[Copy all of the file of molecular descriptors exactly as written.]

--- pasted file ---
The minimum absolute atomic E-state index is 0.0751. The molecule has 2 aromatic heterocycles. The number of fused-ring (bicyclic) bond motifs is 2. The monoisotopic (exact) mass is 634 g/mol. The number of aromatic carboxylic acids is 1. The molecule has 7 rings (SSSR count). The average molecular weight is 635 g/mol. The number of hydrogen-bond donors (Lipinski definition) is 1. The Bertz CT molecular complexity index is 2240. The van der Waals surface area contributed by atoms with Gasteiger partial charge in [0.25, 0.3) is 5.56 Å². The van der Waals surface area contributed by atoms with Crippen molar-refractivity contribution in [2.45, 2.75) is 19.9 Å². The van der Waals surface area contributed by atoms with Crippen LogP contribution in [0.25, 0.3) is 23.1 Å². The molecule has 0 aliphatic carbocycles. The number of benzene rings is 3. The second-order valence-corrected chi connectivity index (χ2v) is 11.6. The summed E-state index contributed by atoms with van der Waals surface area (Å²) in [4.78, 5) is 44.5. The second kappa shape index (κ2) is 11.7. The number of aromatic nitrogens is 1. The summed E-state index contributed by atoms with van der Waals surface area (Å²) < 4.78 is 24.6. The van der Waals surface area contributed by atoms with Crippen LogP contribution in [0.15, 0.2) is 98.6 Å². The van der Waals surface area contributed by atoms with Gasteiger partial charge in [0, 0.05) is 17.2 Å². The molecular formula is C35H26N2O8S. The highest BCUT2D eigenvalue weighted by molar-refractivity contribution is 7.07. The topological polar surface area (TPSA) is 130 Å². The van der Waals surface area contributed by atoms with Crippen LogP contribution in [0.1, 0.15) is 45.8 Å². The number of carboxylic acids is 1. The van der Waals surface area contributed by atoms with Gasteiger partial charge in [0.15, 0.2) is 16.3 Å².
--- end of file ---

The minimum absolute atomic E-state index is 0.0751. The molecule has 2 aromatic heterocycles. The number of fused-ring (bicyclic) bond motifs is 2. The monoisotopic (exact) mass is 634 g/mol. The number of aromatic carboxylic acids is 1. The molecule has 7 rings (SSSR count). The average molecular weight is 635 g/mol. The number of hydrogen-bond donors (Lipinski definition) is 1. The Bertz CT molecular complexity index is 2240. The van der Waals surface area contributed by atoms with Gasteiger partial charge in [0.25, 0.3) is 5.56 Å². The van der Waals surface area contributed by atoms with Crippen molar-refractivity contribution in [2.45, 2.75) is 19.9 Å². The van der Waals surface area contributed by atoms with Crippen LogP contribution in [0.25, 0.3) is 23.1 Å². The molecule has 0 aliphatic carbocycles. The number of benzene rings is 3. The second-order valence-corrected chi connectivity index (χ2v) is 11.6. The summed E-state index contributed by atoms with van der Waals surface area (Å²) in [4.78, 5) is 44.5. The second kappa shape index (κ2) is 11.7. The number of aromatic nitrogens is 1. The summed E-state index contributed by atoms with van der Waals surface area (Å²) < 4.78 is 24.6. The van der Waals surface area contributed by atoms with Crippen LogP contribution in [0.15, 0.2) is 98.6 Å². The van der Waals surface area contributed by atoms with Gasteiger partial charge in [0, 0.05) is 17.2 Å². The molecular formula is C35H26N2O8S. The highest BCUT2D eigenvalue weighted by molar-refractivity contribution is 7.07. The topological polar surface area (TPSA) is 130 Å². The van der Waals surface area contributed by atoms with Crippen LogP contribution in [0.1, 0.15) is 45.8 Å². The number of carboxylic acids is 1. The van der Waals surface area contributed by atoms with Gasteiger partial charge in [0.15, 0.2) is 16.3 Å².